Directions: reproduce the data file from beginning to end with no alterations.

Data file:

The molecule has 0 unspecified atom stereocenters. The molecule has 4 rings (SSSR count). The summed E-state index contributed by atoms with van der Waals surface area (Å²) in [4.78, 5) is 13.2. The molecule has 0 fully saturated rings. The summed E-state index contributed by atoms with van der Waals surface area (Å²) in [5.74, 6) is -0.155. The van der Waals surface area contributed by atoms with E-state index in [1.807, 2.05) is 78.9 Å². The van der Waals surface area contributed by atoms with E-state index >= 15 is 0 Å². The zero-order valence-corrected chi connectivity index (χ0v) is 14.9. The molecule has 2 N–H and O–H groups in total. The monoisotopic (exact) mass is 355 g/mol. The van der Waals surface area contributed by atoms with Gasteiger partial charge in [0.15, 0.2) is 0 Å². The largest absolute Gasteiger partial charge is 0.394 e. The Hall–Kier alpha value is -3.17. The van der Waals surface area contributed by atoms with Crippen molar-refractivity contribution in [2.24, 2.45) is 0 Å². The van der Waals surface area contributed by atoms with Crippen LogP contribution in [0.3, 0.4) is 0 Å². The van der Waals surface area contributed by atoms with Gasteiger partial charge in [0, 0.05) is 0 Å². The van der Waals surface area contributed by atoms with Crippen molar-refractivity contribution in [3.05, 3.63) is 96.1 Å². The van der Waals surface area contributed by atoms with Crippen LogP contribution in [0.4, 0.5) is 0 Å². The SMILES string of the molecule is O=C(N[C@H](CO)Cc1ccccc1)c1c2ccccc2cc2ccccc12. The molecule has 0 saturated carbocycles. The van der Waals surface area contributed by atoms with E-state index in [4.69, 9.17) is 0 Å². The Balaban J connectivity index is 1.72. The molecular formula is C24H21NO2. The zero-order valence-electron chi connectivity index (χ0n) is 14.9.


The molecule has 0 unspecified atom stereocenters. The molecule has 4 rings (SSSR count). The summed E-state index contributed by atoms with van der Waals surface area (Å²) in [4.78, 5) is 13.2. The molecule has 0 fully saturated rings. The summed E-state index contributed by atoms with van der Waals surface area (Å²) in [5.74, 6) is -0.155. The van der Waals surface area contributed by atoms with E-state index in [1.807, 2.05) is 78.9 Å². The van der Waals surface area contributed by atoms with E-state index >= 15 is 0 Å². The zero-order valence-corrected chi connectivity index (χ0v) is 14.9. The molecule has 2 N–H and O–H groups in total. The monoisotopic (exact) mass is 355 g/mol. The van der Waals surface area contributed by atoms with Gasteiger partial charge in [0.15, 0.2) is 0 Å². The largest absolute Gasteiger partial charge is 0.394 e. The Hall–Kier alpha value is -3.17. The van der Waals surface area contributed by atoms with Crippen molar-refractivity contribution in [2.24, 2.45) is 0 Å². The van der Waals surface area contributed by atoms with Crippen LogP contribution in [0.3, 0.4) is 0 Å². The van der Waals surface area contributed by atoms with Gasteiger partial charge in [0, 0.05) is 0 Å². The van der Waals surface area contributed by atoms with Crippen molar-refractivity contribution in [3.05, 3.63) is 96.1 Å². The van der Waals surface area contributed by atoms with Crippen LogP contribution in [0.4, 0.5) is 0 Å². The SMILES string of the molecule is O=C(N[C@H](CO)Cc1ccccc1)c1c2ccccc2cc2ccccc12. The molecule has 0 saturated carbocycles. The van der Waals surface area contributed by atoms with E-state index in [4.69, 9.17) is 0 Å². The Balaban J connectivity index is 1.72. The molecular formula is C24H21NO2. The zero-order valence-electron chi connectivity index (χ0n) is 14.9.